MLB Reportedly Close to Submitting Plan for 2020 Season to MLBPA

Tim Kelly
May 06, 2020 - 10:08 pm

It appears that over the next week or two, we'll have a better idea of whether there will be a 2020 MLB season or not.

According to ESPN's Jeff Passan, the expectation is that MLB will send a proposal on how a 2020 season would take shape to the player's association "within a week."

Passan adds that while there is a belief from some that part two of spring training could begin in early-to-mid-June and set baseball up for opening day in early July, nothing appears to be concrete. One would think that the MLBPA may prefer a little more time to build up before the regular season starts so that players are properly prepared for the rigors of an MLB season.

As far as where teams would play, Passan reports that "there is momentum" on a plan that would have teams play in their home stadiums, rather than convening in one or two states. RADIO.COM MLB Insider Bob Nightengale, writing for USA Today, said last week that MLB was weighing a proposal that would involve teams playing at their typical home stadiums in realigned divisions. It's unclear if MLB plans to move forward with a plan that would include any sort of temporary realignment.

While the league may be more likely to get players to agree to a plan that doesn't involve quarantining away from their families, it's unknown if the medical community or state legislators are as keen about such a proposal. Dr. Anthony Fauci, the director of the National Institute of Allergy and Infectious Diseases, previously outlined a scenario for there to be a 2020 season that involved players being quarantined and even surveilled. He's since suggested that it may be wiser to cancel sporting seasons than to come back if conditions aren't safe for team employees.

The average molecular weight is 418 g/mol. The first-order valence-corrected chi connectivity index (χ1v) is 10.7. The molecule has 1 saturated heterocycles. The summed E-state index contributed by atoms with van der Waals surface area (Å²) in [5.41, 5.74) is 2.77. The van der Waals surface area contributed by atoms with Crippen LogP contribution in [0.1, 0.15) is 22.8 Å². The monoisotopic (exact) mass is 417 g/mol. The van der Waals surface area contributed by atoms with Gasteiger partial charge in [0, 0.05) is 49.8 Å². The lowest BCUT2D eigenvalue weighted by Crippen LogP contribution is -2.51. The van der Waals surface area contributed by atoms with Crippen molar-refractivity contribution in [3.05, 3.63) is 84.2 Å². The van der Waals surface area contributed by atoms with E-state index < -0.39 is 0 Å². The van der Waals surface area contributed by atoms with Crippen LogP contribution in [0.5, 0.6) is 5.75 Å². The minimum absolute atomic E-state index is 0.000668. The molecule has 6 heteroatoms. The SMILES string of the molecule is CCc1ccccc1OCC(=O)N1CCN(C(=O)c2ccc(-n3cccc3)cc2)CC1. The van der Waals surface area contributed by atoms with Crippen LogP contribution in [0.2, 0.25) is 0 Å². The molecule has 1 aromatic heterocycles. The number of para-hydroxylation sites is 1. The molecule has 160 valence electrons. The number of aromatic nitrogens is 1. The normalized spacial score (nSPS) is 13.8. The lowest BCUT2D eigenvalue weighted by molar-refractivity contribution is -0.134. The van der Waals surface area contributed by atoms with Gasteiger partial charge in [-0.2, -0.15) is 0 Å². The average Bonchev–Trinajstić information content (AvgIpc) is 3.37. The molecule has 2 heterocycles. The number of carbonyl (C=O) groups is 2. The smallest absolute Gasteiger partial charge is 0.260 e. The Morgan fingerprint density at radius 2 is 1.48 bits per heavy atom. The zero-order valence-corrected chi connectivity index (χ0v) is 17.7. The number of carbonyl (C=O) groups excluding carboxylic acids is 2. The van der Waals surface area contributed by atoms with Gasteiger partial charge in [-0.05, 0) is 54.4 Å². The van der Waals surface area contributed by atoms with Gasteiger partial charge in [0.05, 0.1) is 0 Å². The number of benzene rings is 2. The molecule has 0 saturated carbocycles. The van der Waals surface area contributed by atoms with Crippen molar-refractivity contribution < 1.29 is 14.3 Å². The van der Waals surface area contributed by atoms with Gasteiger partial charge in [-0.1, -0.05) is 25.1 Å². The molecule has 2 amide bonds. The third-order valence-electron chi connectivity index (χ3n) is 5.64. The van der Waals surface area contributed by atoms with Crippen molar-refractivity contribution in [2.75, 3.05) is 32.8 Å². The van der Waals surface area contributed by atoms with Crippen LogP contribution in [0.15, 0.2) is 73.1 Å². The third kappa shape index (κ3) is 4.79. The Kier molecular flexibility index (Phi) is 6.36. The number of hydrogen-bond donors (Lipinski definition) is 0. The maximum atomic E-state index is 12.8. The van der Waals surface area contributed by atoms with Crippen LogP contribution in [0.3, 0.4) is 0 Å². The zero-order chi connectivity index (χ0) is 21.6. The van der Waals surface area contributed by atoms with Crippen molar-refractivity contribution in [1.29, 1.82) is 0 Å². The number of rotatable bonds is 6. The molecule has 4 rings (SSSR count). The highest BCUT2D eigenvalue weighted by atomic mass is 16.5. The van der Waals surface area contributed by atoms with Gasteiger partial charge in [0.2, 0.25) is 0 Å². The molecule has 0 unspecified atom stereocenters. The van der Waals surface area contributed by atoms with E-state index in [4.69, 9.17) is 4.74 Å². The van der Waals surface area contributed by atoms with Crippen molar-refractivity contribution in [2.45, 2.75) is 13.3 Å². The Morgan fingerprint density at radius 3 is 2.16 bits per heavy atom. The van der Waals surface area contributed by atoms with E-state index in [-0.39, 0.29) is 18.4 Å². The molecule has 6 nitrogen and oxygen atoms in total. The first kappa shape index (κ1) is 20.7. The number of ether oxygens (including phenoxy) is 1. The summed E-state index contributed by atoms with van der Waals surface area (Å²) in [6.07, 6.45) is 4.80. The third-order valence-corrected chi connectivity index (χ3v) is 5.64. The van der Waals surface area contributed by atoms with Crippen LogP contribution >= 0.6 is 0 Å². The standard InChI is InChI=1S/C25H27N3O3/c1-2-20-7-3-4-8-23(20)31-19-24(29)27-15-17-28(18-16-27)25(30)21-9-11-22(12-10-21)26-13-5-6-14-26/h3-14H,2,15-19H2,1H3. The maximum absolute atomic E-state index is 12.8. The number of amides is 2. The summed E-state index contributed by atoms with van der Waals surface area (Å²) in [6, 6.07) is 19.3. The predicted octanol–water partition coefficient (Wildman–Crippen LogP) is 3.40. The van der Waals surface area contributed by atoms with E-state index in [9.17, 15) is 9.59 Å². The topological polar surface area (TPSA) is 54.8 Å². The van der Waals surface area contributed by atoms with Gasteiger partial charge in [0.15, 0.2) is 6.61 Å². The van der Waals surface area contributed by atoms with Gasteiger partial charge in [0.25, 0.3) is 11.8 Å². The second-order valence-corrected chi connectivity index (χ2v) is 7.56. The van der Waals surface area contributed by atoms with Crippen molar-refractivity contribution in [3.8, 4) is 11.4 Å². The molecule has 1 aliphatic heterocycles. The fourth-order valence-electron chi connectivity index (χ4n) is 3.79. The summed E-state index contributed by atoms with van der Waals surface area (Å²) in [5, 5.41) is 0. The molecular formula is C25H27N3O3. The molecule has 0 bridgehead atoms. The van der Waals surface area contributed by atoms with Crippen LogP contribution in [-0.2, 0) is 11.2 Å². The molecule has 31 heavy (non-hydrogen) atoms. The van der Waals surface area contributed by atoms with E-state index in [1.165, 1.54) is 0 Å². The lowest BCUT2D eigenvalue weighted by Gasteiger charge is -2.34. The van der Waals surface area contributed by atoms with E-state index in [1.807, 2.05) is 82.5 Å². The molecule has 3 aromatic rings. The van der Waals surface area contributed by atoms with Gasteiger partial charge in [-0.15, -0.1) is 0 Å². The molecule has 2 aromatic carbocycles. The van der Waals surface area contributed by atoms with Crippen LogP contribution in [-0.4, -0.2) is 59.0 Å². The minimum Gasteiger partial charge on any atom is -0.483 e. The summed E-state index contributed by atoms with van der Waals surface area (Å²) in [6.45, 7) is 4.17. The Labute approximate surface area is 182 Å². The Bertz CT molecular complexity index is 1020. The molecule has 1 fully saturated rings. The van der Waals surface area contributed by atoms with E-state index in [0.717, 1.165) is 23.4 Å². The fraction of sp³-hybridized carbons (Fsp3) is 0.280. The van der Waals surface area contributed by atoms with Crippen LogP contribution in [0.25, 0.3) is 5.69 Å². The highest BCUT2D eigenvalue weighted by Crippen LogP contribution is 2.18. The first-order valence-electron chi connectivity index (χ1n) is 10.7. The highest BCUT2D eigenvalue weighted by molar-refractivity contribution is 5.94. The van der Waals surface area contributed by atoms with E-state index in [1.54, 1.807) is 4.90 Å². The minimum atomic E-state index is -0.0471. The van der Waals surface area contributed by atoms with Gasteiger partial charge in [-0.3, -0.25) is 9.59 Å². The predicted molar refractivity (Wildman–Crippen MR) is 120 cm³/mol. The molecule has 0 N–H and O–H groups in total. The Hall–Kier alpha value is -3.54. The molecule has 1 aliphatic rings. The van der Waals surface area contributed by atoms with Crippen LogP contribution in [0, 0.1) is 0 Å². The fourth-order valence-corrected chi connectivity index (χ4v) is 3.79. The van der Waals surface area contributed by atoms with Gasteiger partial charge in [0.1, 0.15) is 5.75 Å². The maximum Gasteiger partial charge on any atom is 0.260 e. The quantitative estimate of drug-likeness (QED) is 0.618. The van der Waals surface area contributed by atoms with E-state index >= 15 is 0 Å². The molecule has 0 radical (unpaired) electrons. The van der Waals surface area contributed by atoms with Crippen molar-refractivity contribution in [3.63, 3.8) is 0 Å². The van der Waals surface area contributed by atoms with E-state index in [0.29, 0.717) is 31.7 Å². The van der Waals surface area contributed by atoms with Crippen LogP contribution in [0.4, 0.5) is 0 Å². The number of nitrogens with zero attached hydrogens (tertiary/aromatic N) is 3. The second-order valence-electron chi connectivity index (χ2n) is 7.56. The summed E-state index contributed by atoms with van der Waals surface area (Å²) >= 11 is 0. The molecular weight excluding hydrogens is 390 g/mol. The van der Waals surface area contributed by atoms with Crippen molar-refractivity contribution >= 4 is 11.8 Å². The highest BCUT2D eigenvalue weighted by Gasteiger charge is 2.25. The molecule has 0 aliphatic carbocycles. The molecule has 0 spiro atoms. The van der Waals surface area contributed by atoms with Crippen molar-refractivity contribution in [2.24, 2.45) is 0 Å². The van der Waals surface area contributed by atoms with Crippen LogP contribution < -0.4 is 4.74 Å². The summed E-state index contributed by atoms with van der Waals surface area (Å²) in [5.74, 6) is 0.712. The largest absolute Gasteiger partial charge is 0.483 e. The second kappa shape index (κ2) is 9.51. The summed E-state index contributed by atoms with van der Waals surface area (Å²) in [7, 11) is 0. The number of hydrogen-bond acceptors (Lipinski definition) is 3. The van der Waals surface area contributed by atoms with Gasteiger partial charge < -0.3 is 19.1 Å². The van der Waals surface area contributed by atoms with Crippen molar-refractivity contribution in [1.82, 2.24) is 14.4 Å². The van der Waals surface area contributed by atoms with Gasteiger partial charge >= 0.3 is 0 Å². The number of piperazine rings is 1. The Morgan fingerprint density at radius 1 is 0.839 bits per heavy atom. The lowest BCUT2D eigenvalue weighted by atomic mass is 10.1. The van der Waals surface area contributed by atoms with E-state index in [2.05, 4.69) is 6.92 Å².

Citizens Bank Park
Will Citizens Bank Park host MLB games in 2020? Photo credit (Drew Hallowell/Getty Images)

In some areas, it may work to have teams play in their home stadiums. For teams that play in New York, California, Michigan, Florida, Pennsylvania, Illinois or Texas - the seven states that the CDC says have over 25,000 cases of Coronavirus - it may make less sense for them to play in home stadiums.

Mike Trout, Clayton Kershaw and Zack Wheeler are among those that publicly voiced their concerns about any proposal that would force them to leave their families for an indefinite period of team and be quarantined. There still figures to be quite a bit of uncertainty among players even if being quarantined isn't part of a plan.

Passan says that behind the scenes, players have asked questions about what consequences they would face for sitting out the season out of fear of contracting the virus and what plan baseball has if they begin a season and players contract the virus.

It appears to be more of a matter of when than if that baseball works out some sort of an arrangement for their to be a 2020 season. Whether they're able to successfully see that proposal through to conclusion is less clear.

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